Before Holiday Inn and HoJo’s, the tourist court was the motorist’s bunkhouse at the end of his long day of driving.   They are few and far between now, but before the franchise motel became commonplace, small, independently owned motels like these would have been found all over Florida.  For amenities, the tourist court would likely have had a pool and possibly air-conditioning.  They were no-frills places that primarily distinguished themselves from their competitors by means of their name and signage.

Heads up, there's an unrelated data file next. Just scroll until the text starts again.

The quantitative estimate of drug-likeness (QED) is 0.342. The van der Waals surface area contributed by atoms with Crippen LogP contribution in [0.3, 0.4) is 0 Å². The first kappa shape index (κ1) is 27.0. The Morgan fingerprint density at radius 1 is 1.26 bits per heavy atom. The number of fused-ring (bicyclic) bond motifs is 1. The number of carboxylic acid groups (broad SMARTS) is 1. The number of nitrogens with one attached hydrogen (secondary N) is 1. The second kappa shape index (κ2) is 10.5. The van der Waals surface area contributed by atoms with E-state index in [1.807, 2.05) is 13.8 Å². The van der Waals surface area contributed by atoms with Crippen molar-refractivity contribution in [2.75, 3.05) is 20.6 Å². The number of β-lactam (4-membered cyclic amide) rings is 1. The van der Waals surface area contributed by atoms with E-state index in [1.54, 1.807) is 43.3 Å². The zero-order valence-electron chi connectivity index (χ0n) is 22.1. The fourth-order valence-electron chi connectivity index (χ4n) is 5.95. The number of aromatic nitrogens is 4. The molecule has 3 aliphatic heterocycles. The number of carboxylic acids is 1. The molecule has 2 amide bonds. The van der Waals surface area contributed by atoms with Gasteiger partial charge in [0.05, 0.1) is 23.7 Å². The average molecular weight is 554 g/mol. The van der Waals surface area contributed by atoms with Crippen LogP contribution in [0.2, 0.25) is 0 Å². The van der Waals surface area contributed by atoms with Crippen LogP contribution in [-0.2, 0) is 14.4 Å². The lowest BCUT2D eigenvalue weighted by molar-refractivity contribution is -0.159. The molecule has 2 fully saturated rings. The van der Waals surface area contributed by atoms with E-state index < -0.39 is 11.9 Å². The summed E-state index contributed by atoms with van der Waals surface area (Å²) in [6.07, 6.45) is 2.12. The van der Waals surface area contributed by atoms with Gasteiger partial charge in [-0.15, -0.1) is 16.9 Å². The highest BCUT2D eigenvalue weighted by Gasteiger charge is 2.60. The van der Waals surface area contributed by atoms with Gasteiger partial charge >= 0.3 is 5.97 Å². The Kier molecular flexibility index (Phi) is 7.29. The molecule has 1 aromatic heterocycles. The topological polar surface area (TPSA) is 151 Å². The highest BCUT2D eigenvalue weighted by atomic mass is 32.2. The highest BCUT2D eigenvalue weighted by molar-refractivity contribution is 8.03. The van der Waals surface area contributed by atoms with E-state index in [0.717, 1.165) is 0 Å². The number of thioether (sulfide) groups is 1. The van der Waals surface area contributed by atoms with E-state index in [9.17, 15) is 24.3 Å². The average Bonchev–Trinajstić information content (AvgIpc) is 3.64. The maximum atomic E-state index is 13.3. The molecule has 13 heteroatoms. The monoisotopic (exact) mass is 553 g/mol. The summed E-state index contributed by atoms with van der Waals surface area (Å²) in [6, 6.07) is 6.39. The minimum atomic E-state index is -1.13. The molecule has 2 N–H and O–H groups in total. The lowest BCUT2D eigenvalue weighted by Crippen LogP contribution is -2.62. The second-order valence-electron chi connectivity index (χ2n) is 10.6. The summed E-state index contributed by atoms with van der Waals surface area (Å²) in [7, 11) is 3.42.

In the first example, the traveler learns that he is no longer in Georgia.   The second rather ambitiously calls itself a “hotel” court, as opposed to the more downmarket “motel.”

The term “motor court” refers to direct access to the room from the parking lot, as does “motor hotel.”  Hotels were a rarity outside of cities.  Airplane travel was also a rarity, leading to the abundance of colorfully named tourist/motor courts in America’s vacation-states.

Both of these tourist courts are still in business.